Lecturer, multiple short award winning, Dr. Mikey Murray specialises in Film Production and Screenwriting at LSFM. He started the Indie-Lincs film festival “to help independent filmmakers from around the world showcase their films in Lincoln.” Mikey is pictured social networking with students and he posted about the importance of collaboration from teaching to film-making. He’s been on-location directing Game of Thrones actor Kate Dickie on the set of ‘Natalie’. The film is due for release later this year – for now he found time to reflect …
This time 6 years ago I was working a part-time job in the now defunct retail chain, Comet. Why was I doing that? Because it was what I needed to do to at the time to pay the rent and give myself time to continue my vocation as a filmmaker. I did have an evening job teaching screenwriting at a local college too, and that was not only something I enjoyed, but it was also something that allowed me to stay fundamentally connected to the industry. I learned from my first teaching job that film education institutions are effectively industry hubs and therefore it didn’t take me long to apply for a Graduate Teaching Assistant position at Bangor University that would include PhD study in Film Practice. There was really no argument against packing my bags for North Wales as I’ve always believed that if I was willing to move anywhere, it would allow me to progress my career quicker. I’ve now had spells living and working in Scotland, London, Los Angeles and Wales before ending up here, in Lincoln.
Here in Lincoln, I am still doing the two things I love most in this world; making films and teaching others how to do likewise. As my PhD drew close to completion, I applied for and was successful in getting a permanent position here at LSFM as a lecturer and I am so very glad to be here because it is an exciting and creative centre. The University of Lincoln has an exceptional undergraduate programme for those who want to be screenwriters or filmmakers, and certainly one that I would love to have experienced as an undergrad. When I studied for my BA I had nothing like the access to the same high quality equipment, volume of skilled filmmaking staff, or the unrivalled numbers of fellow student filmmakers that LSFM undergrads enjoy.
My advice to students at LSFM who are particularly focused on filmmaking or screenwriting is to view the University environment as part of the industry that you are hoping to crack – not just as a bridge to industry. You are of course in a safe environment here where you can challenge yourself and make creative mistakes, but don’t forget how important it is to build your skills and learn how to articulate your ideas through reference to the more theoretical elements of your field. You must develop an understanding of the UK industry and marketplace before you graduate because that will help you make the difficult jump to getting paid for what you want to do. If screenwriting and filmmaking is what you want to do, then it is vital that you watch British and independent films and British TV in order to understand the industry that you intend to forge a career in. Furthermore, use your time here to do that thing that you want to do; write screenplays that can be shot for little or no money, or shoot films that don’t require lavish sets or unrealistic funding. In many ways, being a student filmmaker is harder than being a professional one because you have to make films that catch the eye with no money to build a profile for yourself. You must rise to the challenge of minimal resources, but remember that you have the facilities and a volume of like-minded students and staff right on your doorstep in LSFM.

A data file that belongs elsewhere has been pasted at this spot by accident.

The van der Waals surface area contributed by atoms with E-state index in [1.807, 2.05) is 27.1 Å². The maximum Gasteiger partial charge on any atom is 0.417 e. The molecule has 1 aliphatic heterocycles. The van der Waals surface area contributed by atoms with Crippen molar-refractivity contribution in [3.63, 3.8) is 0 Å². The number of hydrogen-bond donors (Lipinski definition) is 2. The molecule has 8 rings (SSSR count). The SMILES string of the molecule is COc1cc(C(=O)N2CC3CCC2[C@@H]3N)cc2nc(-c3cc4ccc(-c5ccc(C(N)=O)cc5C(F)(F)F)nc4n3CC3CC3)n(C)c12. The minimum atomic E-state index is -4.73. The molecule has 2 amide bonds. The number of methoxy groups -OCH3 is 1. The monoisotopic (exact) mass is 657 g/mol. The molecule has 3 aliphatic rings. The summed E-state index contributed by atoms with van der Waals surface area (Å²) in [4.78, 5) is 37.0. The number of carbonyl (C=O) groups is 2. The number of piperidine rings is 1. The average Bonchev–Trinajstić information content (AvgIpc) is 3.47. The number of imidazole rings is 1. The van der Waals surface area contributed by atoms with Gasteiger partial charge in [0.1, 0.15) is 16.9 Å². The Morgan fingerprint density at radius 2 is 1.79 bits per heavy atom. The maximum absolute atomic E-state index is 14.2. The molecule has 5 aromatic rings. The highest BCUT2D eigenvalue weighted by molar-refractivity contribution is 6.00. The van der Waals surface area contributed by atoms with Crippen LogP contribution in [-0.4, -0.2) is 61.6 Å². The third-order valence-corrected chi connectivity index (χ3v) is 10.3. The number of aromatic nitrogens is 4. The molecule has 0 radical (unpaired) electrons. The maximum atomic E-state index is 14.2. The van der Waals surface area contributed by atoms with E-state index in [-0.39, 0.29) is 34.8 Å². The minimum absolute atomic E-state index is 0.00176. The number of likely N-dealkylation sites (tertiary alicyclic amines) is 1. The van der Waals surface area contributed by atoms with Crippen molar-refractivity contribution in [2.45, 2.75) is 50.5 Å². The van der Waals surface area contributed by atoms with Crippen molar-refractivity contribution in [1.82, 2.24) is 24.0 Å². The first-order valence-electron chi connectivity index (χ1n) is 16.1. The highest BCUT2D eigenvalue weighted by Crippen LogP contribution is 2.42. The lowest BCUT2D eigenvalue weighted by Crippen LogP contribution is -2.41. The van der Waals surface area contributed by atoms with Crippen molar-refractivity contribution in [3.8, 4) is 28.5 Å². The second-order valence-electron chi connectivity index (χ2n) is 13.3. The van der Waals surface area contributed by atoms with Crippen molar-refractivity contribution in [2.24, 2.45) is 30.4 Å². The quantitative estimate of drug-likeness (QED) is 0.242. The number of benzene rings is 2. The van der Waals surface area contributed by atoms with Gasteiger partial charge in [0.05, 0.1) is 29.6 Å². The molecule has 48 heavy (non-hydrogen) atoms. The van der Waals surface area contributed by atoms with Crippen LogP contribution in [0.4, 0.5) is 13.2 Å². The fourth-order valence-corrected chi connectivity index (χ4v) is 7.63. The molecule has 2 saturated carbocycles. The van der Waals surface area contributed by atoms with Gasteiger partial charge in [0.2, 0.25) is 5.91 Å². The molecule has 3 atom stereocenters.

In the past five years I have made four short films with micro budgets. These short films have won awards and screened all over the world at various film festivals. Turn On (2014) was written and directed by Mat Owen and produced by Lester Hughes and me.
The short films I’ve been involved with simply could not have happened without collaborating with many of the contacts I’ve made throughout my life, including individuals that I’ve met through universities as both a student and a member of staff. My most recent short film, ‘Natalie’ is currently in post-production and will include post-production collaborations with LSFM staff, Chris Hainstock, David McSherry and Jon Holmes in sound design, music composition and grading respectively. I’ve also been able to work with talented graduates from the school and was delighted to have graduating LSFM student, Tara Clements on my 4 day film shoot in Scotland recently. Being able to work with highly motivated students and staff is the wonderful thing about being a part of this creative hub of people at LSFM. Additionally, I am now working with a co-screenwriter, Jimmy Osborne and I also met him at the University of Lincoln.
Of course, I’d like to dream that I have some brilliant individual talent as a screenwriter and filmmaker, but the truth is that I have only ever made successful work through meeting and working with hugely talented collaborators. I was able to cast Game of Thrones actor, Kate Dickie in my short film recently because my high school friend (who I still work with) was able to put my screenplay in her hands, and I’m now currently in development on a film with Tore Schmidt, the co-producer of The Danish Girl (2015); a classmate of mine from university fourteen years ago.
The single most important piece of advice I can give to any student at LSFM (or elsewhere) who wants a career in film or television is: Always demonstrate how dedicated you are to your field because that will make people want to work with you. Don’t underestimate the importance of ‘Networking’ with the students and staff who are standing beside you during your three years at LSFM. Make strong connections with them, because the relationships you build here will last you a lifetime in the industry.